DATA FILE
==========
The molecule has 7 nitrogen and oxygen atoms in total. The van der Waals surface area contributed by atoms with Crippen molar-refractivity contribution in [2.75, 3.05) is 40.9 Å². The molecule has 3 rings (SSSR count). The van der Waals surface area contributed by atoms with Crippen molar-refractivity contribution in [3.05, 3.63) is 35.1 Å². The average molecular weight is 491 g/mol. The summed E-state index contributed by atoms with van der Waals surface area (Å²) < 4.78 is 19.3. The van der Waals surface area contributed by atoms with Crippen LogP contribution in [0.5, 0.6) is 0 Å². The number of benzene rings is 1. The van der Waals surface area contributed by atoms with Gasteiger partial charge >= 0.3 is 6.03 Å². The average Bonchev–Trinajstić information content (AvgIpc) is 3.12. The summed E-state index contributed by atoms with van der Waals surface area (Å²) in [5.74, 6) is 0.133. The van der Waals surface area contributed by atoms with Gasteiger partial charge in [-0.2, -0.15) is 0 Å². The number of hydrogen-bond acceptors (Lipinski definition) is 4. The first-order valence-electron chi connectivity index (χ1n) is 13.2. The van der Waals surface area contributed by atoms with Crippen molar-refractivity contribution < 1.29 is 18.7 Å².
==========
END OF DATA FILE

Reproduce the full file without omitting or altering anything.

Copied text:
The molecule has 7 nitrogen and oxygen atoms in total. The van der Waals surface area contributed by atoms with Crippen molar-refractivity contribution in [2.75, 3.05) is 40.9 Å². The molecule has 3 rings (SSSR count). The van der Waals surface area contributed by atoms with Crippen molar-refractivity contribution in [3.05, 3.63) is 35.1 Å². The average molecular weight is 491 g/mol. The summed E-state index contributed by atoms with van der Waals surface area (Å²) < 4.78 is 19.3. The van der Waals surface area contributed by atoms with Crippen LogP contribution in [0.5, 0.6) is 0 Å². The number of benzene rings is 1. The van der Waals surface area contributed by atoms with Gasteiger partial charge >= 0.3 is 6.03 Å². The average Bonchev–Trinajstić information content (AvgIpc) is 3.12. The summed E-state index contributed by atoms with van der Waals surface area (Å²) in [5.74, 6) is 0.133. The van der Waals surface area contributed by atoms with Gasteiger partial charge in [-0.2, -0.15) is 0 Å². The number of hydrogen-bond acceptors (Lipinski definition) is 4. The first-order valence-electron chi connectivity index (χ1n) is 13.2. The van der Waals surface area contributed by atoms with Crippen molar-refractivity contribution < 1.29 is 18.7 Å².